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Omagh trial republican rejects Kingsmill involvement

Colm Murphy (right) says he was never spoken to by cold case detectives, and (left) Raquel Brush, whose father Kenneth Worton was shot dead at Kingsmill 

HIGH-PROFILE republican Colm Murphy has rejected claims he was involved in the Kingsmill massacre, saying he has never been approached by cold case detectives.

The Co Louth man, who was jailed in connection with the Omagh bomb but later cleared on appeal, was speaking as a memorial service was held to mark the 40th anniversary of the atrocity.

Gunmen ambushed a minibus near the village of Kingsmill in Co Armagh in 1976 and shot dead 10 Protestant workmen after separating out the only Catholic among them.

One man, Alan Black, survived despite being shot 18 times.

A police Historical Enquiries Team investigation found that 11 weapons were used, including armalites and a Sten gun, and the IRA - then officially on ceasefire - had been responsible.

The gunmen were believed to have escaped over the border, with the getaway van discovered in Co Louth the following day. No-one has ever been convicted.

A day earlier the the UVF had murdered three members of the Reavey family in Whitecross, Co Armagh and three members of the O'Dowd family in Lurgan.

The HET named six men charged with other offences involving the weapons used at Kingmill, but Colm Murphy was not among them.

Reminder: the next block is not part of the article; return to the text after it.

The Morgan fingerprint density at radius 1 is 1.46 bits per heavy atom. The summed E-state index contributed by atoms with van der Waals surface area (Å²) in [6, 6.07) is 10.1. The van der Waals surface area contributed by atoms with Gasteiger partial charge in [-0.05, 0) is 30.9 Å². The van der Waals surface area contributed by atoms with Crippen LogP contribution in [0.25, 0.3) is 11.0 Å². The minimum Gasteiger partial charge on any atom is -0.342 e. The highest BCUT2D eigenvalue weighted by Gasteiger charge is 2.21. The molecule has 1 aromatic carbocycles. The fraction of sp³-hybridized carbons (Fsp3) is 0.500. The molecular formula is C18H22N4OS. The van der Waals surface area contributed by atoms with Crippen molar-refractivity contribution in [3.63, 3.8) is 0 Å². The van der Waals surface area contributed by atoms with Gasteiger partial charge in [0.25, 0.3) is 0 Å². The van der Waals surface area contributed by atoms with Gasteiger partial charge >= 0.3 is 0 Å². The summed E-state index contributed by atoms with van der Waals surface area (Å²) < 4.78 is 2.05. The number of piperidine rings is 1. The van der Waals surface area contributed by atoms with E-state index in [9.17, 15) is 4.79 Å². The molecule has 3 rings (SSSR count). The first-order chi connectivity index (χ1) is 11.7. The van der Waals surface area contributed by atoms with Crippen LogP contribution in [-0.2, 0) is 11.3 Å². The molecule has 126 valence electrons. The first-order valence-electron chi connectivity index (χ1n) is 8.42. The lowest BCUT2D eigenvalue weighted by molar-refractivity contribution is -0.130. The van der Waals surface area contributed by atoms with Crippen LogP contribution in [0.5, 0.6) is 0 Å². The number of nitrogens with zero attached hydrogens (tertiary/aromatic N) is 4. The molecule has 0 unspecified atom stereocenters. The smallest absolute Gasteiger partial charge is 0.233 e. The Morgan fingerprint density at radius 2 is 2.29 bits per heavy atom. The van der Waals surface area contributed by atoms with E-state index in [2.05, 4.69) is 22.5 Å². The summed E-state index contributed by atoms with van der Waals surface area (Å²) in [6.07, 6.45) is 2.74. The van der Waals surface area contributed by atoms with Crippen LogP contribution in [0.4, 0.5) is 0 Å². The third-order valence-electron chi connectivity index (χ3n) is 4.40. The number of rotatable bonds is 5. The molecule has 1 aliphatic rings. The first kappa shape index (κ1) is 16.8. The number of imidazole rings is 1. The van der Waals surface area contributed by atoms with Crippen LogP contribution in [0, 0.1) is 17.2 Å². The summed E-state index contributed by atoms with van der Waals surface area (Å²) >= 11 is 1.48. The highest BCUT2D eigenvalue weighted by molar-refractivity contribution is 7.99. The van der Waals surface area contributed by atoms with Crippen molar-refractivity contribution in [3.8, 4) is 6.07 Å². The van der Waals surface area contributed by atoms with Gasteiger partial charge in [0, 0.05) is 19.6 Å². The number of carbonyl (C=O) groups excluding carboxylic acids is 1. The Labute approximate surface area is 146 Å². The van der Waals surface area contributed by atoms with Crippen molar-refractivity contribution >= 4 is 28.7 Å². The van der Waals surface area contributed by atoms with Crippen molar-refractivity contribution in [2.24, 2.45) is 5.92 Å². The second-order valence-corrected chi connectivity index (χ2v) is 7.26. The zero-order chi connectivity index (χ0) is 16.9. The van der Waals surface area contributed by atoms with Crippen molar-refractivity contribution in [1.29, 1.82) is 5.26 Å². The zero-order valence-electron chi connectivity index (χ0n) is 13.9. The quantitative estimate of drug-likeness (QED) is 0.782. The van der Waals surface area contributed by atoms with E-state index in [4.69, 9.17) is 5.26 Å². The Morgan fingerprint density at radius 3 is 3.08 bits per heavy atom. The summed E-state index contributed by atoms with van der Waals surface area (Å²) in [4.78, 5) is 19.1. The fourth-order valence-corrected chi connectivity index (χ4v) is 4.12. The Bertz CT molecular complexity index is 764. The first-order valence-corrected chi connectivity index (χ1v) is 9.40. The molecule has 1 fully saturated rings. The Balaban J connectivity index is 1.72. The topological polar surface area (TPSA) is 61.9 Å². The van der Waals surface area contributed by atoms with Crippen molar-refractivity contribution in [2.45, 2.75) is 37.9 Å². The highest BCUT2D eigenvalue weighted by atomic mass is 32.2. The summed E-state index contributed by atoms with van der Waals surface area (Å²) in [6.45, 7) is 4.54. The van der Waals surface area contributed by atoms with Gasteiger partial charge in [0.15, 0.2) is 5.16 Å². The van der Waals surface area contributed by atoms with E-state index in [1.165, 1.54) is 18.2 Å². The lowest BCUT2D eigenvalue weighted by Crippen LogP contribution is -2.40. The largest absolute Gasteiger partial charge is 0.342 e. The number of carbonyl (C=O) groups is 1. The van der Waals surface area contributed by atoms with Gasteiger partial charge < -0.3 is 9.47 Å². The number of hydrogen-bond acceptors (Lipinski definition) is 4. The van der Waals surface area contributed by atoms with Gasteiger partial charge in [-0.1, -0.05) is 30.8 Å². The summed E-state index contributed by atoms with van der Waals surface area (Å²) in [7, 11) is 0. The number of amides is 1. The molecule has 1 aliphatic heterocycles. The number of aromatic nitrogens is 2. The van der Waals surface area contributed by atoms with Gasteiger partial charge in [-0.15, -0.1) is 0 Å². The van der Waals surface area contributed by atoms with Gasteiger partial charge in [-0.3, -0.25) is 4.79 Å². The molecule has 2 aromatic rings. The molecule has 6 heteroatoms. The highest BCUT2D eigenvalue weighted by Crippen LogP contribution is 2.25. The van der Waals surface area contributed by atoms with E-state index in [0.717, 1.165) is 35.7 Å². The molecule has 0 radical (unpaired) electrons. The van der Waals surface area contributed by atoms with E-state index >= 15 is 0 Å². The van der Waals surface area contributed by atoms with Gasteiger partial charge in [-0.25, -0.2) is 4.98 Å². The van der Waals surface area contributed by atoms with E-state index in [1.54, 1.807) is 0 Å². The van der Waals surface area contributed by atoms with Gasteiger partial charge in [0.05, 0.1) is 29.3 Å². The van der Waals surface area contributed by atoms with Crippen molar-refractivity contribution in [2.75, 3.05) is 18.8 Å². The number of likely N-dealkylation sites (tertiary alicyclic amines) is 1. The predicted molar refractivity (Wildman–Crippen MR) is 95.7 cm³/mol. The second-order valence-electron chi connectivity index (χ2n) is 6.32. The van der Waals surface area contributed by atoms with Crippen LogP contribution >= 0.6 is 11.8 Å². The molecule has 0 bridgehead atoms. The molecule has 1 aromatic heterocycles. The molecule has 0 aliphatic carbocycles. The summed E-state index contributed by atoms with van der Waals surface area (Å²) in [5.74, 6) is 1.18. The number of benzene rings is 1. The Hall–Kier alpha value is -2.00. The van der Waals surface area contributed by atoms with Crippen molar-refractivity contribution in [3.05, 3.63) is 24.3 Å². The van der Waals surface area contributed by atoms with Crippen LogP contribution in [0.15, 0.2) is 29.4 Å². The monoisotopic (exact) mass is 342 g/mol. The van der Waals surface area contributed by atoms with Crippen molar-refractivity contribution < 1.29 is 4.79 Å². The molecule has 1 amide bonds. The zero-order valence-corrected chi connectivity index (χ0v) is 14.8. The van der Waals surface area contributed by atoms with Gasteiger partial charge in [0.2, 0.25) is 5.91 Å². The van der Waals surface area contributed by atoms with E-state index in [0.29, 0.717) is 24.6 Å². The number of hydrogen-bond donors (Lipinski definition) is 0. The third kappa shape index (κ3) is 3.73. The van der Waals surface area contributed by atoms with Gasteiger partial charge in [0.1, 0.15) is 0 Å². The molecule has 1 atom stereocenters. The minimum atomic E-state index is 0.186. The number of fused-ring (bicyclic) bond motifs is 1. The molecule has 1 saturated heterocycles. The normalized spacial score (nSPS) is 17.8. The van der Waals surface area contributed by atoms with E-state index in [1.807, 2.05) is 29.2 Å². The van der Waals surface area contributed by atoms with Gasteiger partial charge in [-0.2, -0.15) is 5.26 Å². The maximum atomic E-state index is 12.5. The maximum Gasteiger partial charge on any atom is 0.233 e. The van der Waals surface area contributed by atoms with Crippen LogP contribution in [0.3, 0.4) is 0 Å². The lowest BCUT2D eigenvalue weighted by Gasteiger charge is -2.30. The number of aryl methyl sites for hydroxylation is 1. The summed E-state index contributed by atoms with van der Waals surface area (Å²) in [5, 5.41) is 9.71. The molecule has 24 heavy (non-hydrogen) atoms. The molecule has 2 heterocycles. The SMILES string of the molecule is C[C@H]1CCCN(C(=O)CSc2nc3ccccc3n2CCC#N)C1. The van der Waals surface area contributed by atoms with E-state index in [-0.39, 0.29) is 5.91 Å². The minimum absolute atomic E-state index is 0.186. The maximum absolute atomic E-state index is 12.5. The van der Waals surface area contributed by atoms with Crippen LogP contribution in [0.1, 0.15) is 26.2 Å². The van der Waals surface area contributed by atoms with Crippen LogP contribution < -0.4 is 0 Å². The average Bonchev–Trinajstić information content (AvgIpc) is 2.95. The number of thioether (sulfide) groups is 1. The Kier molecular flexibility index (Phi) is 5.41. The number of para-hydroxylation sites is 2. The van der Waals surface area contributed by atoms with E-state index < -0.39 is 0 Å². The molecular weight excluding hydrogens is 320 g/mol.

Loyalist blogger Jamie Bryson claimed this week that the Co Armagh-born republican had played a role in the attack and that those responsible were protected.

However, speaking to the Irish News yesterday, the 63-year-old said while he was arrested at the time, his name was only ever linked to Kingsmill in recent years.

Jailed for 14 years in 2002 for conspiracy to cause an explosion after it was alleged he lent mobile phones to the gang who planted the Omagh bomb, Murphy won an appeal against his conviction three years later.

He was also found liable with others for the Real IRA atrocity in a landmark civil case brought by victims' relatives.

Asked by the Irish News about Kingsmill, he said: "It's common knowledge that I was questioned at the time but I wouldn't read anything into that as so were about 20 or 30 other people.

"I've heard a lot of names being thrown into the mix over the years but my name has only recently been mentioned and I'm pretty sure that's a result of people trying to deflect blame in a different direction.

"I've never been approached by the HET or anyone else in relation to Kingsmill and sure that should tell you all you need to know."

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